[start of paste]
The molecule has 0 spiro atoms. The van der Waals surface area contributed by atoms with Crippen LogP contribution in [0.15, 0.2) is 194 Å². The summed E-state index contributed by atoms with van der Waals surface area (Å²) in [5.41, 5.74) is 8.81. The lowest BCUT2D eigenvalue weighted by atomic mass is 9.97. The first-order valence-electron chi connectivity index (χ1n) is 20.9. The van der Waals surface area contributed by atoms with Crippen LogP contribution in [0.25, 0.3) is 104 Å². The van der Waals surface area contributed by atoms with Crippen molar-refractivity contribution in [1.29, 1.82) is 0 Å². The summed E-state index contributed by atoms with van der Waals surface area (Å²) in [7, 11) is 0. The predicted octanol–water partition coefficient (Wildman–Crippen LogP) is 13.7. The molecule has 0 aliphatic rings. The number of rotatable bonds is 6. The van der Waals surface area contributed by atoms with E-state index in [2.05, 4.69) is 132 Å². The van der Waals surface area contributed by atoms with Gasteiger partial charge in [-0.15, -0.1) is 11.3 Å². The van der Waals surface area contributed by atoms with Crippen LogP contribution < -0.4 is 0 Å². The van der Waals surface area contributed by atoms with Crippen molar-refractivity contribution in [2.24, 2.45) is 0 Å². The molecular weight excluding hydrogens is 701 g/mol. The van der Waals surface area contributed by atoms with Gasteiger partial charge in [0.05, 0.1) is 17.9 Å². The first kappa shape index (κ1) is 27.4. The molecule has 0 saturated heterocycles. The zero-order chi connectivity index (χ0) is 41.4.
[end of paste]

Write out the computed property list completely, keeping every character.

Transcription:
The molecule has 0 spiro atoms. The van der Waals surface area contributed by atoms with Crippen LogP contribution in [0.15, 0.2) is 194 Å². The summed E-state index contributed by atoms with van der Waals surface area (Å²) in [5.41, 5.74) is 8.81. The lowest BCUT2D eigenvalue weighted by atomic mass is 9.97. The first-order valence-electron chi connectivity index (χ1n) is 20.9. The van der Waals surface area contributed by atoms with Crippen LogP contribution in [0.25, 0.3) is 104 Å². The van der Waals surface area contributed by atoms with Crippen molar-refractivity contribution in [1.29, 1.82) is 0 Å². The summed E-state index contributed by atoms with van der Waals surface area (Å²) in [7, 11) is 0. The predicted octanol–water partition coefficient (Wildman–Crippen LogP) is 13.7. The molecule has 0 aliphatic rings. The number of rotatable bonds is 6. The van der Waals surface area contributed by atoms with E-state index in [2.05, 4.69) is 132 Å². The van der Waals surface area contributed by atoms with Gasteiger partial charge in [-0.15, -0.1) is 11.3 Å². The van der Waals surface area contributed by atoms with Crippen LogP contribution < -0.4 is 0 Å². The van der Waals surface area contributed by atoms with Crippen molar-refractivity contribution in [2.24, 2.45) is 0 Å². The molecular weight excluding hydrogens is 701 g/mol. The van der Waals surface area contributed by atoms with Gasteiger partial charge in [0.05, 0.1) is 17.9 Å². The first kappa shape index (κ1) is 27.4. The molecule has 0 saturated heterocycles. The zero-order chi connectivity index (χ0) is 41.4.